The Canadian oil sands present an important challenge to policymakers: they promise energy security benefits but present climate change problems. Michael A. Levi assesses the energy security and climate change effects of the oil sands and makes recommendations for U.S. policymakers within the context of broader bilateral relations with Canada.
As U.S. lawmakers debate a cap-and-trade policy to combat climate change,experts say coal will continue to be a major part of the world's energy mix, which will likely complicate efforts to curb greenhouse gas emissions.
With carbon cap-and-trade legislation now on Washington's agenda, companies and interest groups have been hiring lobbyists at a feverish pace. For every member of Congress, there are now four climate lobbyists, many of them hoping to derail or water down the effort to reduce greenhouse gas emissions.
As the U.S. Congress takes on President Obama's call for a cap-and-trade system, Kevin M. Dempsey, a partner at Dewey & LeBoeuf, argues that it should look toward Europe's experience. In the second part of his Globalist Paper, he explains the benefits of carbon auctions--and the complications they may create under WTO law.
The idea of creating green jobs drew great attention as the stimulus package made its way through Congress. Defining those jobs is difficult, however, and economists say many may simply displace existing jobs in the old carbon-based economy.
The Asia Society, in collaboration with the Pew Center on Global Climate Change, presents a roadmap with suggestions for Chinese and American leaders that explains how to improve relations necessary for combatting climate change.
The sooner the new administration lays out the contours of the agreement it wants on climate change, the better the odds that it will be able to deliver. In this Huffington Post article, Michael Levi suggests a 5 point strategy for UN climate negotiations.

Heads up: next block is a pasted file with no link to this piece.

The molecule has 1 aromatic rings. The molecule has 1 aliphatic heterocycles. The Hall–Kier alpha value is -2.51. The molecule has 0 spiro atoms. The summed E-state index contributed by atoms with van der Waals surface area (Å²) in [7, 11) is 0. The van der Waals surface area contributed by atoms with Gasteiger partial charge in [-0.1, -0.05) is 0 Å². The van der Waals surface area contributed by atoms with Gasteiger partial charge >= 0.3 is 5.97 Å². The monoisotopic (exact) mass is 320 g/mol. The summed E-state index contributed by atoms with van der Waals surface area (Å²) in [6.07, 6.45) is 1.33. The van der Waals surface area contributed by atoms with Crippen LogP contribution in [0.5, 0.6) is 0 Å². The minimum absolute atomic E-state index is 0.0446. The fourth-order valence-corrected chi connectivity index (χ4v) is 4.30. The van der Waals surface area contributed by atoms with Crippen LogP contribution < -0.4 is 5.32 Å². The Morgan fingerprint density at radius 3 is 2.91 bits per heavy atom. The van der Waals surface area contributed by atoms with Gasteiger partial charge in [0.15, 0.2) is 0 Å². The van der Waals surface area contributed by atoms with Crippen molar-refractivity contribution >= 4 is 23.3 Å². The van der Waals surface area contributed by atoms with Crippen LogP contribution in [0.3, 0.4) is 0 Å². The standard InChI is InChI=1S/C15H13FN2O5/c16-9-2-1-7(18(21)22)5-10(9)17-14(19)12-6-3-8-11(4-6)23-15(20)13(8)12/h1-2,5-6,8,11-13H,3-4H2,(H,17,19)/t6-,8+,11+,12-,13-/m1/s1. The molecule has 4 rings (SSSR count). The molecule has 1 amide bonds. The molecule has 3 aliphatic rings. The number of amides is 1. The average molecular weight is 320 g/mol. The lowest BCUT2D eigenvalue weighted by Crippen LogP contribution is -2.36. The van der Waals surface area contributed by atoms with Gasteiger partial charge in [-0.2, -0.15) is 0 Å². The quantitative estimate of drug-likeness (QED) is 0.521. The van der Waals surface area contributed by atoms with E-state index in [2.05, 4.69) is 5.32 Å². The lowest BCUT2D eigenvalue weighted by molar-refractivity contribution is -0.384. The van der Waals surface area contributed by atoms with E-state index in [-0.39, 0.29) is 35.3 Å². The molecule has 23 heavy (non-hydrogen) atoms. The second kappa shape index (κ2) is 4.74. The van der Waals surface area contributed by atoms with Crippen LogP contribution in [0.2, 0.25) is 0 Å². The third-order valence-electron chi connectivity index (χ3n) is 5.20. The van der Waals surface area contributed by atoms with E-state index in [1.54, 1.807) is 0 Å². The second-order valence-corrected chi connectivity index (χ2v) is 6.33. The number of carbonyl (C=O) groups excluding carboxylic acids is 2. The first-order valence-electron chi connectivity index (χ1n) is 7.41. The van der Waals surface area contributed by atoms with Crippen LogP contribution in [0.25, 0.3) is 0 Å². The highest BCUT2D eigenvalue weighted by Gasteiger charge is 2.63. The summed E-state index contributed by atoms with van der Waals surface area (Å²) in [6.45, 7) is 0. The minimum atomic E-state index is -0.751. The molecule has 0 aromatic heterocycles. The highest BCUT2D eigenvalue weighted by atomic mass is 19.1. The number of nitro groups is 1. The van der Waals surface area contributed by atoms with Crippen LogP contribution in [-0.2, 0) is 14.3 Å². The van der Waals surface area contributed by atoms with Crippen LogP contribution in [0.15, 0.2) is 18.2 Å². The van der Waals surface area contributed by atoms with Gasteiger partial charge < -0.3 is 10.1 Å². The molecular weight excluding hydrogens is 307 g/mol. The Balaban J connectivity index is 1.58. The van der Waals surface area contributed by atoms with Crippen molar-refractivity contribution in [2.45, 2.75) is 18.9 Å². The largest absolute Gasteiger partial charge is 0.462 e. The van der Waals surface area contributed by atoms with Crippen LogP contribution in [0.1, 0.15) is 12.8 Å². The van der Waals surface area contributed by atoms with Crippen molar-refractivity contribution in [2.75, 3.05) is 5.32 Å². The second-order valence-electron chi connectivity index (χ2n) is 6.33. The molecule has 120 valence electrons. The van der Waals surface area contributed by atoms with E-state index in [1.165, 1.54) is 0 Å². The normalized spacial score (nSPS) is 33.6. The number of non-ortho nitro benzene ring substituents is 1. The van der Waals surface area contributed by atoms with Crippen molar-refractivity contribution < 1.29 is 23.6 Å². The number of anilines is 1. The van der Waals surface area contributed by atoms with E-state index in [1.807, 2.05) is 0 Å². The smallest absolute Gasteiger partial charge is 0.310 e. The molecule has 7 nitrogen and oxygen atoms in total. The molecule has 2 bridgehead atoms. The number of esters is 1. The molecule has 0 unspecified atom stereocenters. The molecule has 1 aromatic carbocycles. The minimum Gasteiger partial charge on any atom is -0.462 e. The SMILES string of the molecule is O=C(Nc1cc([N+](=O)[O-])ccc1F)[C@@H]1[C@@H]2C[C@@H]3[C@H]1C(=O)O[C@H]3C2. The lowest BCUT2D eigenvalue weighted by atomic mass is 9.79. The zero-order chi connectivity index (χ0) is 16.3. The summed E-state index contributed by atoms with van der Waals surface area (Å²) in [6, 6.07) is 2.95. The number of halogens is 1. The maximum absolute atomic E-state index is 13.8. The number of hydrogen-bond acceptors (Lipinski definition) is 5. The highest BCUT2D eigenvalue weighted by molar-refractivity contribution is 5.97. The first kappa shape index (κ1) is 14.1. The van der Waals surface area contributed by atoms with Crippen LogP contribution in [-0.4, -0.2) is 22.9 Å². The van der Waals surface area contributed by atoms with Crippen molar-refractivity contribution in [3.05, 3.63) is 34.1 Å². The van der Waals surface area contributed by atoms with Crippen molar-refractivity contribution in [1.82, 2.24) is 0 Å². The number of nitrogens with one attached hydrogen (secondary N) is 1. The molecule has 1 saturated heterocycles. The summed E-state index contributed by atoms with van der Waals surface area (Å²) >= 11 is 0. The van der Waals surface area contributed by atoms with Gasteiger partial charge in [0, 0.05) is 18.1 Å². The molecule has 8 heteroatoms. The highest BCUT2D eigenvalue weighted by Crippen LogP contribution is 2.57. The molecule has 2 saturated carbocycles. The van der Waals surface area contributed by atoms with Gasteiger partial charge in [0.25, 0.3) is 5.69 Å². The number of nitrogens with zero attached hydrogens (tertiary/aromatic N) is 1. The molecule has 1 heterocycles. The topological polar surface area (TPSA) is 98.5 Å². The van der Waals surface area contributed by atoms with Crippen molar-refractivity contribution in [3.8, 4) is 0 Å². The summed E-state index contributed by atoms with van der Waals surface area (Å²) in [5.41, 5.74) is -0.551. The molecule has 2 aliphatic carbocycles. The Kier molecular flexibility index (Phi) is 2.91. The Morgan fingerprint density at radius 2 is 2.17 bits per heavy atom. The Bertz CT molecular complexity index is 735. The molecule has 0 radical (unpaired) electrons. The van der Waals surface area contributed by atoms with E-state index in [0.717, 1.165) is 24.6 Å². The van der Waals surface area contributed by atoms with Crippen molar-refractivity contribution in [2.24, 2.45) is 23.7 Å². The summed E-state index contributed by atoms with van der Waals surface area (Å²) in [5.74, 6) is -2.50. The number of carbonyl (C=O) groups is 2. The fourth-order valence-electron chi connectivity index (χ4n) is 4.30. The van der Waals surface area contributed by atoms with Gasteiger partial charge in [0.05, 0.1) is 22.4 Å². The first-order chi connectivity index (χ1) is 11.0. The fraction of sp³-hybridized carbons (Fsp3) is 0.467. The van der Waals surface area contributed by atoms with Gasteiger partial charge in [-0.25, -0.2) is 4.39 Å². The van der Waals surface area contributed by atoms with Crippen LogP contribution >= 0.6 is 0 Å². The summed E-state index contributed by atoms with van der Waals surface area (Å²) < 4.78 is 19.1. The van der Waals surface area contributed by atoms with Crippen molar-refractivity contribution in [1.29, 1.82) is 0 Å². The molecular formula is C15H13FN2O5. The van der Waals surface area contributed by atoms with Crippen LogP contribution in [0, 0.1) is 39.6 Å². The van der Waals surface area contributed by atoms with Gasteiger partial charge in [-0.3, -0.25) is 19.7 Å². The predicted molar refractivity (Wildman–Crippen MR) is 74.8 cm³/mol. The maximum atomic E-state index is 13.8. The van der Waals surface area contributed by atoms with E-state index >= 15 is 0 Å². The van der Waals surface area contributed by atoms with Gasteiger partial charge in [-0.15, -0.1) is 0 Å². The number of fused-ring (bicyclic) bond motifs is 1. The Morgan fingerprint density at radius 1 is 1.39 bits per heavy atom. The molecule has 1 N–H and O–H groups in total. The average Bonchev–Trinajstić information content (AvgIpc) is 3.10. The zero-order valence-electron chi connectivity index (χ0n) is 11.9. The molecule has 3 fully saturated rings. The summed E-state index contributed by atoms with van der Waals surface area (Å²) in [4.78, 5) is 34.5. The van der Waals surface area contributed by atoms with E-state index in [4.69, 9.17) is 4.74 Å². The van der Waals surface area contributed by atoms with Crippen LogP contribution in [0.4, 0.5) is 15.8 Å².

The Council on Foreign Relations' David Rockefeller Studies Program—CFR's "think tank"—is home to more than seventy full-time, adjunct, and visiting scholars and practitioners (called "fellows"). Their expertise covers the world's major regions as well as the critical issues shaping today's global agenda. Download the printable CFR Experts Guide.
The authors argue that the United States has responded inadequately to the rise of Chinese power and recommend placing less strategic emphasis on the goal of integrating China into the international system and more on balancing China's rise.
Campbell evaluates the implications of the Boko Haram insurgency and recommends that the United States support Nigerian efforts to address the drivers of Boko Haram, such as poverty and corruption, and to foster stronger ties with Nigerian civil society.
Koblentz argues that the United States should work with other nuclear-armed states to manage threats to nuclear stability in the near term and establish processes for multilateral arms control efforts over the longer term.
Learn more about CFR’s mission and its work over the past year in the 2014 Annual Report. The Annual Report spotlights new initiatives, high-profile events, and authoritative scholarship from CFR experts, and includes a message from CFR President Richard N. Haass. Read and download »